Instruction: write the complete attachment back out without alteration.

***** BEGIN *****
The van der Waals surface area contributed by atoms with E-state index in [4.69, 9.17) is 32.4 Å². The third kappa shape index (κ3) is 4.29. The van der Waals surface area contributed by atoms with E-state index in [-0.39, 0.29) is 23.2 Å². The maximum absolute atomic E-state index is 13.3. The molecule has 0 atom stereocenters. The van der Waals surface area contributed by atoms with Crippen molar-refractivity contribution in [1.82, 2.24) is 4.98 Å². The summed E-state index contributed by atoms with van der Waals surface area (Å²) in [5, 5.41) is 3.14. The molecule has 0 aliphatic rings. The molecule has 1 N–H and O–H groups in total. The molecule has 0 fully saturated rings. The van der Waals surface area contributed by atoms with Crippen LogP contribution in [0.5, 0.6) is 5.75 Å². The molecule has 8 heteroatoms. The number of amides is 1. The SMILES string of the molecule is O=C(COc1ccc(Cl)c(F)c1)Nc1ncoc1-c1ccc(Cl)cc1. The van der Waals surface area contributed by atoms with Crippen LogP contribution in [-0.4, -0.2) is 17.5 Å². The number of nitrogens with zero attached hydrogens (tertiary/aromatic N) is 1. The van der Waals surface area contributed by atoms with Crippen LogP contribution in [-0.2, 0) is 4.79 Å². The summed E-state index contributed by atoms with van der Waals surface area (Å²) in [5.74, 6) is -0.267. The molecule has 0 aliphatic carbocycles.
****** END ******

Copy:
The van der Waals surface area contributed by atoms with E-state index in [4.69, 9.17) is 32.4 Å². The third kappa shape index (κ3) is 4.29. The van der Waals surface area contributed by atoms with E-state index in [-0.39, 0.29) is 23.2 Å². The maximum absolute atomic E-state index is 13.3. The molecule has 0 atom stereocenters. The van der Waals surface area contributed by atoms with Crippen molar-refractivity contribution in [1.82, 2.24) is 4.98 Å². The summed E-state index contributed by atoms with van der Waals surface area (Å²) in [5, 5.41) is 3.14. The molecule has 0 aliphatic rings. The molecule has 1 N–H and O–H groups in total. The molecule has 0 fully saturated rings. The van der Waals surface area contributed by atoms with Crippen LogP contribution in [0.5, 0.6) is 5.75 Å². The molecule has 8 heteroatoms. The number of amides is 1. The SMILES string of the molecule is O=C(COc1ccc(Cl)c(F)c1)Nc1ncoc1-c1ccc(Cl)cc1. The van der Waals surface area contributed by atoms with Crippen LogP contribution in [-0.4, -0.2) is 17.5 Å². The number of nitrogens with zero attached hydrogens (tertiary/aromatic N) is 1. The van der Waals surface area contributed by atoms with Crippen LogP contribution in [-0.2, 0) is 4.79 Å². The summed E-state index contributed by atoms with van der Waals surface area (Å²) in [5.74, 6) is -0.267. The molecule has 0 aliphatic carbocycles.